Preservation Week: 10 Tips For Your Collections (pt. 3)

Tip 6: Be Prepared For Disasters

We wrote about disaster preparedness for our May Day post. You should have a plan for yourself and your family in case of an emergency. And you should have one for your collectibles in case they are also affected. We won’t list all the resources from our May Day post, but here are some that address personal collections.

Library of Congress “Preserving Treasures After the Disaster”
Council of State Archivists “Rescuing Family Records: A Disaster Planning Guide”

Tip 7: Preserving Non-paper Collections

So far our posts have dealt mostly with paper-based materials. We of course collect a lot of other things, too. All collections benefit from a controlled environment and good handling practices. While we do not have room here to address all non-print media, here are some tips for the common items in home collections. A good place to start looking for information on non-print materials is the AIC Specialty Groups.

Many of the dyes in textiles are sensitive to alkaline (basic) conditions. If you are choosing enclosures for your wedding or christening gowns, baby clothes and other textiles, choose enclosures and wrapping materials that are pH neutral. These can easily be obtained by perveyors of quality conservation supplies such as Gaylord Brothers, University Products, or Talas. Listing does not imply endorsement of any product or vendor.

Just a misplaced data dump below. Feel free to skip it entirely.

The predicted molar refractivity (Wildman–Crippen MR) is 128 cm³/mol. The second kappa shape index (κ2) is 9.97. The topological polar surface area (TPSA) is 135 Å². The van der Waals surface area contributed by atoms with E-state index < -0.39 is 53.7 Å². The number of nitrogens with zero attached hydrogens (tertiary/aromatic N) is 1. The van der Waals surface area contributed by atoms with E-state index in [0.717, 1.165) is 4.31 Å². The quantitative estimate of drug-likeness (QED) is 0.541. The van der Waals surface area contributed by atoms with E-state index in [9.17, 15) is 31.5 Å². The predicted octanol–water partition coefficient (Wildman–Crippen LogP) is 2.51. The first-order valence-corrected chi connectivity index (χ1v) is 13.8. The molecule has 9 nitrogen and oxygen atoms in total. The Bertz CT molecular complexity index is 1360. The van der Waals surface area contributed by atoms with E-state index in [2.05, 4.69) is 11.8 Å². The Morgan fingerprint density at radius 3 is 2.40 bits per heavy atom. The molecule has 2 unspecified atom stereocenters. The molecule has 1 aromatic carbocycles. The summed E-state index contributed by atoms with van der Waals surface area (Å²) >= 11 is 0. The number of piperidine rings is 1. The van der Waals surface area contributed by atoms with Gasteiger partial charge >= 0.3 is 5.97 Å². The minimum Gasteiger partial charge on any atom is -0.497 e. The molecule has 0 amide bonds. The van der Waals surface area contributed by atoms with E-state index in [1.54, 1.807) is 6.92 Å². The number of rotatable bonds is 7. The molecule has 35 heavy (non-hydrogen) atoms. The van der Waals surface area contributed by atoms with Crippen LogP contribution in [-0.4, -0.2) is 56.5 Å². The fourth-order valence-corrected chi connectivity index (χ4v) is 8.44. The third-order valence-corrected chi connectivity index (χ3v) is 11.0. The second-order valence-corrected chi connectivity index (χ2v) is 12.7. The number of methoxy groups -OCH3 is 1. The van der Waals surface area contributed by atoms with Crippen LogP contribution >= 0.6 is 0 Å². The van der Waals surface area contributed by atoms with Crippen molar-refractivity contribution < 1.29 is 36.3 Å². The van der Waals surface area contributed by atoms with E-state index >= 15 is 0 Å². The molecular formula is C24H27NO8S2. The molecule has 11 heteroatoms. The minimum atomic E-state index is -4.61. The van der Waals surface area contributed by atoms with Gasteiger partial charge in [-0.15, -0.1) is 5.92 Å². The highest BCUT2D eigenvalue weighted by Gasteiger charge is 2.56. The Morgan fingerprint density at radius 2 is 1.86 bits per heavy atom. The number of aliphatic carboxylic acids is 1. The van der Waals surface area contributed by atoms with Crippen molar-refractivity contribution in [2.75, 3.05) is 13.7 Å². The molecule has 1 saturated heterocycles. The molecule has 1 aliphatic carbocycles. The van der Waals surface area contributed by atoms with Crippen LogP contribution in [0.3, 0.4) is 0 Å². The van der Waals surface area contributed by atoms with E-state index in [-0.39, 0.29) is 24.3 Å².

Textiles are also very sensitive to environmental conditions. Food stains can attract hungry insects and high humidity can accelerate decay and attract mold. If you display textiles, but especially sure they are not exposed to light and pollutants (cooking vapors, dust, etc.). Cleaning should be undertaken very carefully and follow established conservation guidelines (read: consult a professional). See the AIC Textiles Specialty Group page for some good information.

Photographs and Home Movies
Photos and film are very sensitive to the environment around them. Dust, light, pollutants, and handling can cause irreparable damage. As with textiles, some photographic processes can be alkaline sensitive. While you will find debate on this, if you have a choice we recommend pH neutral enclosures. If all you can find are alkaline enclosures, they are better than no enclosures at all. Good quality film cans come in acceptable plastics which do not rust. We also recommend creating high quality facsimiles if you have important photographs you want to display, and you can digitize your home movies so you don’t have to play the originals. Obviously do not throw away the originals once you reformat them.

Digital objects
We are creating digital materials at a fast clip these days. Photographs, documents, electronic scrapbook pages. These are all very fun and convenient for sharing and displaying, they are also very vulnerable. Digital documents are vulnerable to format and hardware obsolescence (video tape and CD’s are soon to be obsolete), chemical instability, and unpredictable and often complete failure. For this reason we often recommend creating backups often and in the most current formats. For instance, if you have a lot of home movies on VHS videotape, it is time to transfer them to DVD or MPEG format.

Lots of Copies Keeps Stuff Safe. That is our mantra. Make digital copies, send them to family members, even print out documents now and then and put them in a safe place. Be sure to transfer your electronic documents each time you update platforms or software versions.